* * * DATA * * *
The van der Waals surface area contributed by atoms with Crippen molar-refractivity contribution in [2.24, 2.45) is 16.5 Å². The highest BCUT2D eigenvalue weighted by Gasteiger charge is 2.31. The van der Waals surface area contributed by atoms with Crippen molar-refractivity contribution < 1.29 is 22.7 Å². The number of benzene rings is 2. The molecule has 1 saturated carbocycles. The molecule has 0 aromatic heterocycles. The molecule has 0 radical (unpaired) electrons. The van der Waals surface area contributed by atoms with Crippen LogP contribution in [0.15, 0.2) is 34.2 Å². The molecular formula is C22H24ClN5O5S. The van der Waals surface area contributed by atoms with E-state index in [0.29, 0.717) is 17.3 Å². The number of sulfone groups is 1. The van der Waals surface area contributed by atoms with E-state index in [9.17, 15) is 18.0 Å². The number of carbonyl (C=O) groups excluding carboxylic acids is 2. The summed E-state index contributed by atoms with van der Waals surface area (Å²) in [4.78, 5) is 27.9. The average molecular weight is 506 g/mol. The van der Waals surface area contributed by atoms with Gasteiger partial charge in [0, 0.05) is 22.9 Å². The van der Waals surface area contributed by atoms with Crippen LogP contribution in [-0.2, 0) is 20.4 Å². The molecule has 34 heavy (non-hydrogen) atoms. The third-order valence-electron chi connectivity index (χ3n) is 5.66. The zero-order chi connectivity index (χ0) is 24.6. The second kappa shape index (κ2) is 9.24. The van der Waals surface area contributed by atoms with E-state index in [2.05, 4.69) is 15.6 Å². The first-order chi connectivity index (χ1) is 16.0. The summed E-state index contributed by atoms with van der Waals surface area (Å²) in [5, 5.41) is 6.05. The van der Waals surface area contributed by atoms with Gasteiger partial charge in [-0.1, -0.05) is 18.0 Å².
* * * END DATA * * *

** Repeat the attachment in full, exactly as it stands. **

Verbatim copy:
The van der Waals surface area contributed by atoms with Crippen molar-refractivity contribution in [2.24, 2.45) is 16.5 Å². The highest BCUT2D eigenvalue weighted by Gasteiger charge is 2.31. The van der Waals surface area contributed by atoms with Crippen molar-refractivity contribution < 1.29 is 22.7 Å². The number of benzene rings is 2. The molecule has 1 saturated carbocycles. The molecule has 0 aromatic heterocycles. The molecule has 0 radical (unpaired) electrons. The van der Waals surface area contributed by atoms with Crippen LogP contribution in [0.15, 0.2) is 34.2 Å². The molecular formula is C22H24ClN5O5S. The van der Waals surface area contributed by atoms with E-state index in [0.29, 0.717) is 17.3 Å². The number of sulfone groups is 1. The van der Waals surface area contributed by atoms with E-state index in [9.17, 15) is 18.0 Å². The number of carbonyl (C=O) groups excluding carboxylic acids is 2. The summed E-state index contributed by atoms with van der Waals surface area (Å²) in [4.78, 5) is 27.9. The average molecular weight is 506 g/mol. The van der Waals surface area contributed by atoms with Gasteiger partial charge in [0, 0.05) is 22.9 Å². The van der Waals surface area contributed by atoms with Crippen LogP contribution in [-0.2, 0) is 20.4 Å². The molecule has 34 heavy (non-hydrogen) atoms. The third-order valence-electron chi connectivity index (χ3n) is 5.66. The zero-order chi connectivity index (χ0) is 24.6. The second kappa shape index (κ2) is 9.24. The van der Waals surface area contributed by atoms with E-state index in [2.05, 4.69) is 15.6 Å². The first-order chi connectivity index (χ1) is 16.0. The summed E-state index contributed by atoms with van der Waals surface area (Å²) in [5, 5.41) is 6.05. The van der Waals surface area contributed by atoms with Gasteiger partial charge in [-0.1, -0.05) is 18.0 Å².